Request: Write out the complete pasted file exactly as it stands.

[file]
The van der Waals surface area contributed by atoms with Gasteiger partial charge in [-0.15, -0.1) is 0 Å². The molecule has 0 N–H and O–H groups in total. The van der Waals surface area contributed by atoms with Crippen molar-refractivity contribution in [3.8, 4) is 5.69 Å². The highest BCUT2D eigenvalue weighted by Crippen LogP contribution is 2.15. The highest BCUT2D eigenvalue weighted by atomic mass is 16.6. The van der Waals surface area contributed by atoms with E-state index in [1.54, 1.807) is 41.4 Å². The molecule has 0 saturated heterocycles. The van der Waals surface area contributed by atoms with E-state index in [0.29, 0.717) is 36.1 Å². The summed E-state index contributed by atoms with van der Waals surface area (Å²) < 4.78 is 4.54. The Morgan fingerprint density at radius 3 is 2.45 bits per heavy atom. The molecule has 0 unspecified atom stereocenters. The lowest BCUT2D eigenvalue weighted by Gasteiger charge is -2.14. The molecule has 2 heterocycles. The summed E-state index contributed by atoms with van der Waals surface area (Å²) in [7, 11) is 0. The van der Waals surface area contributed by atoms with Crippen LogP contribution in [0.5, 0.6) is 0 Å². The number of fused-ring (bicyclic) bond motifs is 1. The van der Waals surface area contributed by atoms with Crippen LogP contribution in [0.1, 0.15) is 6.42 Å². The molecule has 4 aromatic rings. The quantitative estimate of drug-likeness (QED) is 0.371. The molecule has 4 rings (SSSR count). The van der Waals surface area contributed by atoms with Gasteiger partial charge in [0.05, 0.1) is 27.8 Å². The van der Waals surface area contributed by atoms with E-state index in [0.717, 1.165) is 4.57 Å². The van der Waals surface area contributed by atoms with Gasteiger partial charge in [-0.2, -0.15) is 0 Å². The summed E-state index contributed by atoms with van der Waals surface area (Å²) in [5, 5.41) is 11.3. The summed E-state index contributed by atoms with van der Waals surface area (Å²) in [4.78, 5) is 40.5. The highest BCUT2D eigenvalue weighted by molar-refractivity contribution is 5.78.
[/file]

The van der Waals surface area contributed by atoms with Gasteiger partial charge in [-0.15, -0.1) is 0 Å². The molecule has 0 N–H and O–H groups in total. The van der Waals surface area contributed by atoms with Crippen molar-refractivity contribution in [3.8, 4) is 5.69 Å². The highest BCUT2D eigenvalue weighted by Crippen LogP contribution is 2.15. The highest BCUT2D eigenvalue weighted by atomic mass is 16.6. The van der Waals surface area contributed by atoms with E-state index in [1.54, 1.807) is 41.4 Å². The molecule has 0 saturated heterocycles. The van der Waals surface area contributed by atoms with E-state index in [0.29, 0.717) is 36.1 Å². The summed E-state index contributed by atoms with van der Waals surface area (Å²) < 4.78 is 4.54. The Morgan fingerprint density at radius 3 is 2.45 bits per heavy atom. The molecule has 0 unspecified atom stereocenters. The lowest BCUT2D eigenvalue weighted by Gasteiger charge is -2.14. The molecule has 2 heterocycles. The summed E-state index contributed by atoms with van der Waals surface area (Å²) in [7, 11) is 0. The van der Waals surface area contributed by atoms with Crippen LogP contribution in [0.5, 0.6) is 0 Å². The number of fused-ring (bicyclic) bond motifs is 1. The van der Waals surface area contributed by atoms with Crippen LogP contribution in [0.1, 0.15) is 6.42 Å². The molecule has 4 aromatic rings. The quantitative estimate of drug-likeness (QED) is 0.371. The molecule has 4 rings (SSSR count). The van der Waals surface area contributed by atoms with Gasteiger partial charge in [0.05, 0.1) is 27.8 Å². The van der Waals surface area contributed by atoms with E-state index in [0.717, 1.165) is 4.57 Å². The van der Waals surface area contributed by atoms with Gasteiger partial charge in [-0.2, -0.15) is 0 Å². The summed E-state index contributed by atoms with van der Waals surface area (Å²) in [5, 5.41) is 11.3. The summed E-state index contributed by atoms with van der Waals surface area (Å²) in [4.78, 5) is 40.5. The highest BCUT2D eigenvalue weighted by molar-refractivity contribution is 5.78.